Glad to hear you’re finding the info helpful. I’ve never heard of the Majestic Pure brand before so I can’t comment on how strong it is. I always look for EOs from brands I know and trust that are high-quality, pure oils. If you can’t smell your blend well once it’s added to your alcohol, it could be that your dilution rate is off. I’m not sure. If you’re looking for a good company with a lot of oil choices, be sure to check out Edens Garden essential oils. They offer pure EOs, and they carry a ton of scents!
The slight grassiness of the basil blends well with the fresh, citrusy notes of grapefruit and orange to evoke feelings of freshly raked leaves on a sunny fall day.  I can’t think of a better way to start an autumn day than with diffusing this blend of grapefruit, orange, and basil.  Since it’s both uplifting and energizing, it’s a great way to start the morning off on the right foot.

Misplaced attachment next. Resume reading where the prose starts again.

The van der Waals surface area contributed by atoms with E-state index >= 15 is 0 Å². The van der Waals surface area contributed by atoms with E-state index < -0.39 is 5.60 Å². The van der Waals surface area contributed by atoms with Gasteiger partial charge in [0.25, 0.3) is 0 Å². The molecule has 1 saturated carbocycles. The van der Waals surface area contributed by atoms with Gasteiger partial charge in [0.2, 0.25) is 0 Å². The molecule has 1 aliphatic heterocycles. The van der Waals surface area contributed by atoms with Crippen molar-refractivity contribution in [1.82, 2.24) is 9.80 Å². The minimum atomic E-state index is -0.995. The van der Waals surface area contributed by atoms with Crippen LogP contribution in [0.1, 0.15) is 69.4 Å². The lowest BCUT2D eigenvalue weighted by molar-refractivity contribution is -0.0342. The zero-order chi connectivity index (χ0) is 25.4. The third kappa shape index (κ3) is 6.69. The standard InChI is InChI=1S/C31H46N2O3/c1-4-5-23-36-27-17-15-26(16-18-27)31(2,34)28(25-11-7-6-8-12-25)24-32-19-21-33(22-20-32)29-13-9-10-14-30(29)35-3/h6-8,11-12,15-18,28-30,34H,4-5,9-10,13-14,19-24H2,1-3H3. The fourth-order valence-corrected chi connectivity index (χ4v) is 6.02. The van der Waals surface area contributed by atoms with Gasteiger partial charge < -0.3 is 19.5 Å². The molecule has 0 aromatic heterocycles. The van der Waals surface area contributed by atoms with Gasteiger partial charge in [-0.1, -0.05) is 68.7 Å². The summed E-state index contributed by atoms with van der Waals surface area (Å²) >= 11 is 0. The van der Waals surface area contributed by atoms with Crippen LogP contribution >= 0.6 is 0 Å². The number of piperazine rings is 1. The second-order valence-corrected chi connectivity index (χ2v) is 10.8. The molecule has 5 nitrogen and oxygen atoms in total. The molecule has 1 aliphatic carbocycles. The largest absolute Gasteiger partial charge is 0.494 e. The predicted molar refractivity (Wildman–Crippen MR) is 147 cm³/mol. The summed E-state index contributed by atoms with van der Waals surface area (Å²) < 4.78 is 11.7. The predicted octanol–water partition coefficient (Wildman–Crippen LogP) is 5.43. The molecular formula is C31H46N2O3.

Hi Jorge… I don’t know anything specifically about beard oil… I’m assuming you’re looking for a scent combination and that will vary from person to person. If you purchase the essential oils you listed above and try them out in different combinations like the post suggests, I’m sure you’ll come up with a blend you’ll love. As of right now, I don’t do individualized consultations. I’m so sorry, but best of luck!
I recently took a class at my university on the use of essential oils and my professor mentioned that in rare cases peppermint can be extremely dangerous in children under 6. I believe Amplatz Children’s Hospital in Minnesota uses spearmint rather than peppermint as it produces similar effects. Please follow the link bleow for more information about this under the Special Considerations section. If you also find this information concerning I would suggest removing peppermint from your children’s top ten list.